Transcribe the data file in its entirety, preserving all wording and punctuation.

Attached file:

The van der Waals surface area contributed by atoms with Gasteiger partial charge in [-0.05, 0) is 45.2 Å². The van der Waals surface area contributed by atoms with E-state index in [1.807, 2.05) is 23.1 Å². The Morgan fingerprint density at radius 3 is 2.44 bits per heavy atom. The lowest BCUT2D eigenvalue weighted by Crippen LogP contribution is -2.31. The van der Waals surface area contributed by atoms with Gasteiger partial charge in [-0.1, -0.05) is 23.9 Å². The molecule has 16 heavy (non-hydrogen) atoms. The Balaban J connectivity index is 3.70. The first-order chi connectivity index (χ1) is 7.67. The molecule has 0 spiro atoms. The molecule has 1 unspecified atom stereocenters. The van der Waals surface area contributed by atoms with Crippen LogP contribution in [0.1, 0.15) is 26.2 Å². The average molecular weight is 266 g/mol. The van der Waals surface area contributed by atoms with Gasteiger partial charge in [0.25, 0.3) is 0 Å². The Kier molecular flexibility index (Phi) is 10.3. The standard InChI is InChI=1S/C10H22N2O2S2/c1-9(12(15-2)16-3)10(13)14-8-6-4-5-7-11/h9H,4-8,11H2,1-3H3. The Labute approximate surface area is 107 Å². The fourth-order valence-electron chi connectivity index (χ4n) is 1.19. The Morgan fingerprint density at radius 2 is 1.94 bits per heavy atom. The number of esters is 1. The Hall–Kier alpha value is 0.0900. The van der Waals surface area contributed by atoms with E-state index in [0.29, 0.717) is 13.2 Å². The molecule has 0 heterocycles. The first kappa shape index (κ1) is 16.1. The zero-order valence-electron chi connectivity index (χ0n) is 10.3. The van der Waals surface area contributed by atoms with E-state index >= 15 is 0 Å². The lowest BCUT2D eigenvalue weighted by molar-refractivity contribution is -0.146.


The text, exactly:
The van der Waals surface area contributed by atoms with Gasteiger partial charge in [-0.05, 0) is 45.2 Å². The van der Waals surface area contributed by atoms with E-state index in [1.807, 2.05) is 23.1 Å². The Morgan fingerprint density at radius 3 is 2.44 bits per heavy atom. The lowest BCUT2D eigenvalue weighted by Crippen LogP contribution is -2.31. The van der Waals surface area contributed by atoms with Gasteiger partial charge in [-0.1, -0.05) is 23.9 Å². The molecule has 16 heavy (non-hydrogen) atoms. The Balaban J connectivity index is 3.70. The first-order chi connectivity index (χ1) is 7.67. The molecule has 0 spiro atoms. The molecule has 1 unspecified atom stereocenters. The van der Waals surface area contributed by atoms with Crippen LogP contribution in [0.1, 0.15) is 26.2 Å². The average molecular weight is 266 g/mol. The van der Waals surface area contributed by atoms with Gasteiger partial charge in [0.25, 0.3) is 0 Å². The Kier molecular flexibility index (Phi) is 10.3. The standard InChI is InChI=1S/C10H22N2O2S2/c1-9(12(15-2)16-3)10(13)14-8-6-4-5-7-11/h9H,4-8,11H2,1-3H3. The Labute approximate surface area is 107 Å². The fourth-order valence-electron chi connectivity index (χ4n) is 1.19. The Morgan fingerprint density at radius 2 is 1.94 bits per heavy atom. The number of esters is 1. The Hall–Kier alpha value is 0.0900. The van der Waals surface area contributed by atoms with E-state index in [0.29, 0.717) is 13.2 Å². The molecule has 0 heterocycles. The first kappa shape index (κ1) is 16.1. The zero-order valence-electron chi connectivity index (χ0n) is 10.3. The van der Waals surface area contributed by atoms with E-state index >= 15 is 0 Å². The lowest BCUT2D eigenvalue weighted by molar-refractivity contribution is -0.146.